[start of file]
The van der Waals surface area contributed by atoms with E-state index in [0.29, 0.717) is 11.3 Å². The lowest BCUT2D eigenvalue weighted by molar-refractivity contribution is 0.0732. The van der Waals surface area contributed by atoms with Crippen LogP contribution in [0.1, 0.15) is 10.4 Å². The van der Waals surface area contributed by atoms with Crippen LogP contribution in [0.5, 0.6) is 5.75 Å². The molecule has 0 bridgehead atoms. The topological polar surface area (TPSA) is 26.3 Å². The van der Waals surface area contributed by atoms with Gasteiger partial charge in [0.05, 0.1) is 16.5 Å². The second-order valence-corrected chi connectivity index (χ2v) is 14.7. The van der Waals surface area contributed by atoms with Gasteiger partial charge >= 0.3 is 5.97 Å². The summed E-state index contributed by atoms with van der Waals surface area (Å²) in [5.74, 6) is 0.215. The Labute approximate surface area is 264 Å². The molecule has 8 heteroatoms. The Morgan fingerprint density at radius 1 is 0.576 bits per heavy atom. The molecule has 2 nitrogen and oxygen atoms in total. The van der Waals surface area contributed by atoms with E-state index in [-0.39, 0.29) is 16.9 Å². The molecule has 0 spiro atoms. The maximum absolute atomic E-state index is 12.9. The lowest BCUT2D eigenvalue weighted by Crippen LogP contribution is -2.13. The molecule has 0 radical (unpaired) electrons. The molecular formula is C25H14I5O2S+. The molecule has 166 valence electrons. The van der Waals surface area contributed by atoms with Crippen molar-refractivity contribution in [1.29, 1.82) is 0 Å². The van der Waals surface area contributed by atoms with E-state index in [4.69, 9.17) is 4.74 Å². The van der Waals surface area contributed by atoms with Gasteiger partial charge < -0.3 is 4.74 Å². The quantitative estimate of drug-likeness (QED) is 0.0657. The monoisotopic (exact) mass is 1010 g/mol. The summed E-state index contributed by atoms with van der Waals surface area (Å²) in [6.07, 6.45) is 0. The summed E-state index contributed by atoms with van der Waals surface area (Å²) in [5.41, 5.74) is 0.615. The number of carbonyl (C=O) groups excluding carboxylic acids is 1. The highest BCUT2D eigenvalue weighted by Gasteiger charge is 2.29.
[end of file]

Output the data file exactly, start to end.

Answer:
The van der Waals surface area contributed by atoms with E-state index in [0.29, 0.717) is 11.3 Å². The lowest BCUT2D eigenvalue weighted by molar-refractivity contribution is 0.0732. The van der Waals surface area contributed by atoms with Crippen LogP contribution in [0.1, 0.15) is 10.4 Å². The van der Waals surface area contributed by atoms with Crippen LogP contribution in [0.5, 0.6) is 5.75 Å². The molecule has 0 bridgehead atoms. The topological polar surface area (TPSA) is 26.3 Å². The van der Waals surface area contributed by atoms with Gasteiger partial charge in [0.05, 0.1) is 16.5 Å². The second-order valence-corrected chi connectivity index (χ2v) is 14.7. The van der Waals surface area contributed by atoms with Gasteiger partial charge >= 0.3 is 5.97 Å². The summed E-state index contributed by atoms with van der Waals surface area (Å²) in [5.74, 6) is 0.215. The Labute approximate surface area is 264 Å². The molecule has 8 heteroatoms. The Morgan fingerprint density at radius 1 is 0.576 bits per heavy atom. The molecule has 2 nitrogen and oxygen atoms in total. The van der Waals surface area contributed by atoms with E-state index in [-0.39, 0.29) is 16.9 Å². The molecule has 0 spiro atoms. The maximum absolute atomic E-state index is 12.9. The lowest BCUT2D eigenvalue weighted by Crippen LogP contribution is -2.13. The molecule has 0 radical (unpaired) electrons. The molecular formula is C25H14I5O2S+. The molecule has 166 valence electrons. The van der Waals surface area contributed by atoms with Crippen molar-refractivity contribution in [1.29, 1.82) is 0 Å². The van der Waals surface area contributed by atoms with E-state index in [4.69, 9.17) is 4.74 Å². The van der Waals surface area contributed by atoms with Gasteiger partial charge < -0.3 is 4.74 Å². The quantitative estimate of drug-likeness (QED) is 0.0657. The monoisotopic (exact) mass is 1010 g/mol. The summed E-state index contributed by atoms with van der Waals surface area (Å²) in [6.07, 6.45) is 0. The summed E-state index contributed by atoms with van der Waals surface area (Å²) in [5.41, 5.74) is 0.615. The number of carbonyl (C=O) groups excluding carboxylic acids is 1. The highest BCUT2D eigenvalue weighted by Gasteiger charge is 2.29.